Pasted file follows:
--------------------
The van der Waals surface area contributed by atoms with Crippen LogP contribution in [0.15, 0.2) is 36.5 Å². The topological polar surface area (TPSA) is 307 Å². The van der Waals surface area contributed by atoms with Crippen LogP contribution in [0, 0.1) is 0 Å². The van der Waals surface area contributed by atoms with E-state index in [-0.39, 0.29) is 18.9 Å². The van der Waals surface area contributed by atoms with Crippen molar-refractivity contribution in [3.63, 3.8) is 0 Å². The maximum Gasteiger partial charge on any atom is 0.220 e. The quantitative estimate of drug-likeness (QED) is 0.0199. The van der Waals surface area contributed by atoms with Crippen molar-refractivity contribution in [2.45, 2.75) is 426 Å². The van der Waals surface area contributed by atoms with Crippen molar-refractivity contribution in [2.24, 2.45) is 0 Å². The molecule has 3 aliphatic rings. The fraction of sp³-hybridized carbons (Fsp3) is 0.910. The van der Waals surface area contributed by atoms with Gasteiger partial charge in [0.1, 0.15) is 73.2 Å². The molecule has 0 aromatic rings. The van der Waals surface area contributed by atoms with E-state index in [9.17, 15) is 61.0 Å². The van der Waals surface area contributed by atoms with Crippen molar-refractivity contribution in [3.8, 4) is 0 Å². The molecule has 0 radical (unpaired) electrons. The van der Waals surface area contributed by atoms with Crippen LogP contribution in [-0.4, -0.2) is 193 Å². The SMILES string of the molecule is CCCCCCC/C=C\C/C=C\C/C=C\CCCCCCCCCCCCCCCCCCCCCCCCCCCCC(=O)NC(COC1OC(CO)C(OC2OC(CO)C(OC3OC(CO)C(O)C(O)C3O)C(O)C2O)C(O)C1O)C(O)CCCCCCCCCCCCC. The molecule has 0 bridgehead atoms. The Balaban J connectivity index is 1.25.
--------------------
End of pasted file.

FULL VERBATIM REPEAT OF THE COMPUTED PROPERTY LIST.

The van der Waals surface area contributed by atoms with Crippen LogP contribution in [0.15, 0.2) is 36.5 Å². The topological polar surface area (TPSA) is 307 Å². The van der Waals surface area contributed by atoms with Crippen LogP contribution in [0, 0.1) is 0 Å². The van der Waals surface area contributed by atoms with E-state index in [-0.39, 0.29) is 18.9 Å². The van der Waals surface area contributed by atoms with Crippen molar-refractivity contribution in [3.63, 3.8) is 0 Å². The maximum Gasteiger partial charge on any atom is 0.220 e. The quantitative estimate of drug-likeness (QED) is 0.0199. The van der Waals surface area contributed by atoms with Crippen molar-refractivity contribution in [2.45, 2.75) is 426 Å². The van der Waals surface area contributed by atoms with Crippen molar-refractivity contribution in [2.24, 2.45) is 0 Å². The molecule has 3 aliphatic rings. The fraction of sp³-hybridized carbons (Fsp3) is 0.910. The van der Waals surface area contributed by atoms with Gasteiger partial charge in [0.1, 0.15) is 73.2 Å². The molecule has 0 aromatic rings. The van der Waals surface area contributed by atoms with E-state index in [9.17, 15) is 61.0 Å². The van der Waals surface area contributed by atoms with Crippen molar-refractivity contribution in [3.8, 4) is 0 Å². The molecule has 0 radical (unpaired) electrons. The van der Waals surface area contributed by atoms with Crippen LogP contribution in [-0.4, -0.2) is 193 Å². The SMILES string of the molecule is CCCCCCC/C=C\C/C=C\C/C=C\CCCCCCCCCCCCCCCCCCCCCCCCCCCCC(=O)NC(COC1OC(CO)C(OC2OC(CO)C(OC3OC(CO)C(O)C(O)C3O)C(O)C2O)C(O)C1O)C(O)CCCCCCCCCCCCC. The molecule has 0 bridgehead atoms. The Balaban J connectivity index is 1.25.